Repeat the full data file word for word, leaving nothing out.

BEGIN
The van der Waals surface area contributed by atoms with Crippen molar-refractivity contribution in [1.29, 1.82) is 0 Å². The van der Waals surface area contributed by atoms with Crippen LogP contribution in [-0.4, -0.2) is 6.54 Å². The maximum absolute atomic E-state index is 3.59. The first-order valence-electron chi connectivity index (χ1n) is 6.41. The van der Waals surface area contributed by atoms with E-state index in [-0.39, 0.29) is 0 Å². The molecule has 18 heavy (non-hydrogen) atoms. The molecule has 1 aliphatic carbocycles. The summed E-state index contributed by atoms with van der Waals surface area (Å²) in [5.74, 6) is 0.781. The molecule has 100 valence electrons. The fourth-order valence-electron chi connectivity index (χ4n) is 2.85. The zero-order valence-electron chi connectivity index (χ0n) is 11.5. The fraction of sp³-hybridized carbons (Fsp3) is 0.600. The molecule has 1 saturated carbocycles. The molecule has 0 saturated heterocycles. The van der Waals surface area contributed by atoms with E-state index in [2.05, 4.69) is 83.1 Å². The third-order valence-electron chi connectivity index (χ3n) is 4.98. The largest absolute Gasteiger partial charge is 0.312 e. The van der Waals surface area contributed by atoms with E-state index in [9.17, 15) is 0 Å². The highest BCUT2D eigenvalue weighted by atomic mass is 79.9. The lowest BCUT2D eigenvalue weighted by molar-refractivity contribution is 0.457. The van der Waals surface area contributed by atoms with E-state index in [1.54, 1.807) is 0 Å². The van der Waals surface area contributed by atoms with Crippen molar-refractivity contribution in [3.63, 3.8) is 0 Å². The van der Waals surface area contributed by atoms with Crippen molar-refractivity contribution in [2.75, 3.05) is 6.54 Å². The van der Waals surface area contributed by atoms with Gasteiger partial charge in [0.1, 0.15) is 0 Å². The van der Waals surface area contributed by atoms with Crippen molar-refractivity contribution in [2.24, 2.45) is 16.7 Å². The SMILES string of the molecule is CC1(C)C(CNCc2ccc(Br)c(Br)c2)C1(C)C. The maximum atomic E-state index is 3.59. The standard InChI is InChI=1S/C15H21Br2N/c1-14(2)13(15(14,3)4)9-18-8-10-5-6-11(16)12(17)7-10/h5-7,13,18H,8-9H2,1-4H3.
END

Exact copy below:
The van der Waals surface area contributed by atoms with Crippen molar-refractivity contribution in [1.29, 1.82) is 0 Å². The van der Waals surface area contributed by atoms with Crippen LogP contribution in [-0.4, -0.2) is 6.54 Å². The maximum absolute atomic E-state index is 3.59. The first-order valence-electron chi connectivity index (χ1n) is 6.41. The van der Waals surface area contributed by atoms with E-state index in [-0.39, 0.29) is 0 Å². The molecule has 18 heavy (non-hydrogen) atoms. The molecule has 1 aliphatic carbocycles. The summed E-state index contributed by atoms with van der Waals surface area (Å²) in [5.74, 6) is 0.781. The molecule has 100 valence electrons. The fourth-order valence-electron chi connectivity index (χ4n) is 2.85. The zero-order valence-electron chi connectivity index (χ0n) is 11.5. The fraction of sp³-hybridized carbons (Fsp3) is 0.600. The molecule has 1 saturated carbocycles. The molecule has 0 saturated heterocycles. The van der Waals surface area contributed by atoms with E-state index in [2.05, 4.69) is 83.1 Å². The third-order valence-electron chi connectivity index (χ3n) is 4.98. The largest absolute Gasteiger partial charge is 0.312 e. The van der Waals surface area contributed by atoms with E-state index in [9.17, 15) is 0 Å². The highest BCUT2D eigenvalue weighted by atomic mass is 79.9. The lowest BCUT2D eigenvalue weighted by molar-refractivity contribution is 0.457. The van der Waals surface area contributed by atoms with E-state index in [1.54, 1.807) is 0 Å². The van der Waals surface area contributed by atoms with Crippen molar-refractivity contribution in [3.63, 3.8) is 0 Å². The van der Waals surface area contributed by atoms with Crippen molar-refractivity contribution in [2.75, 3.05) is 6.54 Å². The van der Waals surface area contributed by atoms with Gasteiger partial charge in [0.1, 0.15) is 0 Å². The van der Waals surface area contributed by atoms with Crippen molar-refractivity contribution in [2.24, 2.45) is 16.7 Å². The SMILES string of the molecule is CC1(C)C(CNCc2ccc(Br)c(Br)c2)C1(C)C. The maximum atomic E-state index is 3.59. The standard InChI is InChI=1S/C15H21Br2N/c1-14(2)13(15(14,3)4)9-18-8-10-5-6-11(16)12(17)7-10/h5-7,13,18H,8-9H2,1-4H3.